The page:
Readers react to Seattle Park District measure

Corrected version A call-out last week for readers to tell us how they would fund Seattle’s expansive parks system so far has generated more than a dozen thoughtful responses. Highlights from some of those comments are featured below. The Seattle Times editorial board recently advocated voting against Proposition 1, known as the Seattle Park District measure on…

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Comments | Topics: august primary, election, metropolitan park district

July 10, 2014 at 6:04 AM

A ‘no’ vote on Prop. 1 will not destroy Seattle parks

A bicyclist rides around the north end of Green Lake Park early on a fall morning. (Ellen M. Banner / The Seattle Times)

What happens if voters don’t pass Proposition 1 on the Aug. 5 ballot? Contrary to supporters’ claims, Seattle parks won’t be doomed. Citizens might even get a chance to vote on a better measure in a future election.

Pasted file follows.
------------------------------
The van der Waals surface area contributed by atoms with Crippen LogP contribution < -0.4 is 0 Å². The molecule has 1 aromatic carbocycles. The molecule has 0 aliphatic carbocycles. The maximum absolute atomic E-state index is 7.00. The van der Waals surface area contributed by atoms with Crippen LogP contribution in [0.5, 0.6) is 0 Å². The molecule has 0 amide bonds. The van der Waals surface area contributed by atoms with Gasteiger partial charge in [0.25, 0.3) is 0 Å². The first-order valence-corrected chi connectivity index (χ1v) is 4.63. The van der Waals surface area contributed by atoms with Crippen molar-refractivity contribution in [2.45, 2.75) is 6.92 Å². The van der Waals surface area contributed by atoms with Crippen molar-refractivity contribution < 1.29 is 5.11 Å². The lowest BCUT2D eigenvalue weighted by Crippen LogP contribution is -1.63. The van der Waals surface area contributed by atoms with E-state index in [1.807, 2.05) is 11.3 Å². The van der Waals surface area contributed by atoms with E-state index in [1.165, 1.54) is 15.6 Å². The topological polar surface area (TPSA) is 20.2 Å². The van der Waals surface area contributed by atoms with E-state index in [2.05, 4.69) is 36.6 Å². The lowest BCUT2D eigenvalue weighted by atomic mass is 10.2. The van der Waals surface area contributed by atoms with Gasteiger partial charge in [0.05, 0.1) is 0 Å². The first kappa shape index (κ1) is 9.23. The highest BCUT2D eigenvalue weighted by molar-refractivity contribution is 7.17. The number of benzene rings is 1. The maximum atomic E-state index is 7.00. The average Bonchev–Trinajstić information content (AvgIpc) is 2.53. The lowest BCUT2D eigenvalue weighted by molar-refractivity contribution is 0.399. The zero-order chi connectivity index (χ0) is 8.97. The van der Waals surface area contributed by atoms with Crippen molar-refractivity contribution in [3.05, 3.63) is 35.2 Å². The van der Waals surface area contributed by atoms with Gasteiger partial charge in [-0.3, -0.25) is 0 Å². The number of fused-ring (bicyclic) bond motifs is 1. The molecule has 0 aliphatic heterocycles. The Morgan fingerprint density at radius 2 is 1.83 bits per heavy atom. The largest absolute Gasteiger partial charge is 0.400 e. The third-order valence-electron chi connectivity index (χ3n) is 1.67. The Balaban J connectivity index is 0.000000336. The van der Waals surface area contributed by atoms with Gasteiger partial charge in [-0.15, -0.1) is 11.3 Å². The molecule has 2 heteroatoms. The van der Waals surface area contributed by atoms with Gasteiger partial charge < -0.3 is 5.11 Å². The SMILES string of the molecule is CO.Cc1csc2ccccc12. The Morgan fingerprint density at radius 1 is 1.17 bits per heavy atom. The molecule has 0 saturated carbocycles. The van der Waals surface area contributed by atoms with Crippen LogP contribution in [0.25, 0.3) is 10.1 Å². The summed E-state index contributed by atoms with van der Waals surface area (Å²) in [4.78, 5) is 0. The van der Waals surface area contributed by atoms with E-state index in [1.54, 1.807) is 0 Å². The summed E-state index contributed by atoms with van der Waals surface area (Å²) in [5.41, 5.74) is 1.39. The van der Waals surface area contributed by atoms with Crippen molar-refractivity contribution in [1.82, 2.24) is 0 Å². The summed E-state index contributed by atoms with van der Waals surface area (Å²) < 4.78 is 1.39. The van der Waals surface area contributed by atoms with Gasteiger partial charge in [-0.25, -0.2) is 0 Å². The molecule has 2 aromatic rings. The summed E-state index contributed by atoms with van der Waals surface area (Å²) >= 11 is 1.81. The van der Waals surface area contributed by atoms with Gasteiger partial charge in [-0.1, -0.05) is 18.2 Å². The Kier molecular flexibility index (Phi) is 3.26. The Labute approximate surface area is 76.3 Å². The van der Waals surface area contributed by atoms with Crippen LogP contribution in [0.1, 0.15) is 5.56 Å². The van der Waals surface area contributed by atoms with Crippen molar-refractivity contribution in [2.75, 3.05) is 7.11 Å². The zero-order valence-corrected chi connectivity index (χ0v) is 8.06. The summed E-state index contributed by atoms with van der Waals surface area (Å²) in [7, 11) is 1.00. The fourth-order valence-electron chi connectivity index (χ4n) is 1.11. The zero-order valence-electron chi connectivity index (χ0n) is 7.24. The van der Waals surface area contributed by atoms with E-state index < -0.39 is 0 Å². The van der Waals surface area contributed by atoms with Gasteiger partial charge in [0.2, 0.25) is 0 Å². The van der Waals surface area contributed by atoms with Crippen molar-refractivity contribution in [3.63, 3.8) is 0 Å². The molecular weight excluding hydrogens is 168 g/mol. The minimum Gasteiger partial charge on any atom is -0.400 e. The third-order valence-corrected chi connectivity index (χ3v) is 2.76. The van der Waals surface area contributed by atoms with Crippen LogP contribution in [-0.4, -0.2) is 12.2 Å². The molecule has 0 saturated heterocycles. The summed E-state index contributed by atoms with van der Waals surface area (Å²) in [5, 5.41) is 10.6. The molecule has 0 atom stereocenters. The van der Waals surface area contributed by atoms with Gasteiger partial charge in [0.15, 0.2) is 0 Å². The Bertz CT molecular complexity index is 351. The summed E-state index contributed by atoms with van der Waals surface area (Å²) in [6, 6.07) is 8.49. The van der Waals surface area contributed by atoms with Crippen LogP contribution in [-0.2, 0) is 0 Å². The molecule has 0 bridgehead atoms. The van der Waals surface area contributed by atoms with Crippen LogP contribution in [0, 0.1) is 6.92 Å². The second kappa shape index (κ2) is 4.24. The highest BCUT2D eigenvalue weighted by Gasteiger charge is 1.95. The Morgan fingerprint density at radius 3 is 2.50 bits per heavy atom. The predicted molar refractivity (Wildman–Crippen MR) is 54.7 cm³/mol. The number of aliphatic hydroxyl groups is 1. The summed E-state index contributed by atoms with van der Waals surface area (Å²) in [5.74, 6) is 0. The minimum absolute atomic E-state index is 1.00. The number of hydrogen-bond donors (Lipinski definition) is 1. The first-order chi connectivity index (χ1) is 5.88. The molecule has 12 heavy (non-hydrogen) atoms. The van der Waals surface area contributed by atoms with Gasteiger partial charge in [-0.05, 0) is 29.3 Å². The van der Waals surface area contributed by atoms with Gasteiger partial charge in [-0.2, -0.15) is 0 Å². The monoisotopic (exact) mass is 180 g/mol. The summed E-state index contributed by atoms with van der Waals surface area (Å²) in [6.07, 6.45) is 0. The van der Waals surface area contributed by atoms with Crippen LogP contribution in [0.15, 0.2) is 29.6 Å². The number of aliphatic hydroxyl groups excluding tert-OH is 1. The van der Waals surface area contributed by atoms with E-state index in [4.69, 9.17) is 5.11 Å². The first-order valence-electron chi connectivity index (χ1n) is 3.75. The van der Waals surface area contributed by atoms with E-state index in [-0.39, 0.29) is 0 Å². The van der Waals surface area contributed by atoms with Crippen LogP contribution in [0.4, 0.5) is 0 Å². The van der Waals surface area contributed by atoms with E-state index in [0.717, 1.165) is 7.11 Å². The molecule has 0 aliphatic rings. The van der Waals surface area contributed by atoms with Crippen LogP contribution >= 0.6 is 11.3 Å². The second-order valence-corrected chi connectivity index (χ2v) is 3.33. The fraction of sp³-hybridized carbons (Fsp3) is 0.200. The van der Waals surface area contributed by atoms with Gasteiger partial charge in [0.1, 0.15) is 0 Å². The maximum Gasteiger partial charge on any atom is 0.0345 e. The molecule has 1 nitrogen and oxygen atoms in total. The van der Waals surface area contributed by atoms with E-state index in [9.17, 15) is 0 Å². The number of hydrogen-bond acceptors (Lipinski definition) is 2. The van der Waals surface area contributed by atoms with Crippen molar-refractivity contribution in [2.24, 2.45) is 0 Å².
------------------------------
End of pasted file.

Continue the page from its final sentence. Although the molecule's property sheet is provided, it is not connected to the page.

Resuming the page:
Parks enthusiasts (myself included) shouldn’t be bamboozled into thinking the formation of a metropolitan park district within city limits – operated and led by the Seattle City Council — is the only way to fix a daunting $270 million maintenance backlog.

As The Seattle Times makes clear in Wednesday’s editorial, parks definitely deserve some TLC. But the board joins the League of Women Voters of Seattle-King County and the pro-parks/anti-Prop. 1 citizen group Our Parks Forever in opposing the proposed taxing authority outlined in Prop. 1.

Preserving parks is critical to quality of life and public health. The mayor and council members are understandably eager to create dedicated parks funding and free up room in limited levy capacity for other worthy programs, such as universal preschool. But they have failed to make a case for a Seattle Park District that gives elected officials so much additional, unfettered power to tax and spend.